CFWIJ's Press Freedom Status for Women Journalists: Asia was the most dangerous region in August 2021

2021-09-02 12:14



Photo Credit: Jalil Rezayee/EPA

Throughout the month of August 2021, The Coalition For Women In Journalism documented 27 cases of violations against women journalists. Types of violations include detentions, legal harassment, and physical assaults in the field, among other various kinds of press freedom attacks towards women journalists reporting from different parts of the world. 


Simultaneously we aided and assisted our colleagues in Afghanistan after the takeover of Kabul by Taliban forces this month. Read our August 2021 report to find out more about the Press Freedom challenges women journalists have encountered in the physical and digital world as well as the struggles currently facing Afghan journalists.

At least three women journalists were physically assaulted:

Greece:  Eleftheria Spyraki, a correspondent associated with OPEN TV, was attacked and physically assaulted by miscreants in Thrakomakedones. 

Turkey: Journalist Büşra Taşkıran was physically assaulted with police force while following a  women’s protest. 

Turkey: Journalists Büşra Taşkıran and Seda Taşkın were physically attacked and barred by the police from covering the racist attacks against refugees in Ankara. 

Four women journalists were attacked in the field:

Afghanistan: Shabnam Dawran, a broadcaster at state-run news channel Radio Television Afghanistan (RTA), was denied entry to work. Another female presenter, Khadija Amin, was instructed to go home and wait when she tried to return to work on August 18.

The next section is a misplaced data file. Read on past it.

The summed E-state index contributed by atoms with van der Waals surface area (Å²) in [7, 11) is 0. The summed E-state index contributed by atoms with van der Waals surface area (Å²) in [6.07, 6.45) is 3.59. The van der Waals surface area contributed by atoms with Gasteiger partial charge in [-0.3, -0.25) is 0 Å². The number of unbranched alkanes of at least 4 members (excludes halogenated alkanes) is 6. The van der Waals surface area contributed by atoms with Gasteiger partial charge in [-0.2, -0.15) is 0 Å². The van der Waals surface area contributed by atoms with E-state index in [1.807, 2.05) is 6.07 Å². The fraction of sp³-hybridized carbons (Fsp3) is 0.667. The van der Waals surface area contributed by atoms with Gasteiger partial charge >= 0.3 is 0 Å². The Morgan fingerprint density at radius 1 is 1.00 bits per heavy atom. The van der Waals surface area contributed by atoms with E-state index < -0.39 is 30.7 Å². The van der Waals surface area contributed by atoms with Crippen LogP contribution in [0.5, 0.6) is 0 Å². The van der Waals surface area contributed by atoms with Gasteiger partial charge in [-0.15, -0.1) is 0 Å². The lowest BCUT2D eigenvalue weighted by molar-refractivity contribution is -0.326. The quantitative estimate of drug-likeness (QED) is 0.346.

Canada: Journalists Alexa MacLean, Sarah Plowman and Zane Woodford were asked to vacate the premises of the Horseshoe Park while they were covering the eviction of citizens who had taken shelter there.

Three women journalists received threats:

Afghanistan: Journalists Storay Karimi had to leave her home after she received death threats from extremists. Another woman journalist, Somaia Valizadeh, also expressed her concerns over women journalists forced to leave their jobs and livelihood due to the Taliban takeover of Herat. 

Mexico: Azucena Uresti, a broadcast journalist associated with the Radio Formula and Multimedios, was threatened in a video message from a drug cartel group. 

At least five women journalists were detained by state authorities:

Azerbaijan: Ulviyya Ali, Nargis Absalamova, and Elnare Gasimova were verbally abused and physically assaulted by the police while covering a protest against the murder of 24-year-old Sevinj Maharramova.

Belarus: Carola Schneider, a correspondent for Austria's national broadcaster, was detained by the police along with her cameraman. The incident took place in Minsk on August 9. 

Turkey: Jin news reporter Beritan Canözer was detained on August 13 after the police raided her home.


One woman journalist continues to remain in prison despite deteriorating health:

China: The health of journalist Zhan Zhang is rapidly deteriorating in prison. She was arrested last year in May for reporting on state mismanagement and negligence in their response to the COVID crisis. 


Two women journalists had their accreditation revoked:

Turkey: Journalists Dilek Gül and Gülşah İnce, who were covering wildfires in Turkey, faced an accreditation barrier by the security forces.


Two women journalists were unjustly deported:

Afghanistan: Journalist Stefanie Glinski and nine of her colleagues were detained by the United States Armed Forces at Kabul airport. Despite the journalist wanting to stay in Kabul, the U.S. forces deported her.

Russia: Sarah Rainsford, a BBC correspondent in Moscow, was denied an extension to her work visa.


Two women journalists faced legal harassment:

Turkey: Jin News reporter Hikmet Tunç was sentenced to eight months and 22 days in prison as a result of the trial against her over her coverage. She was penalized for insulting Harun Yücel, the trustee appointed to Muradiye Municipality.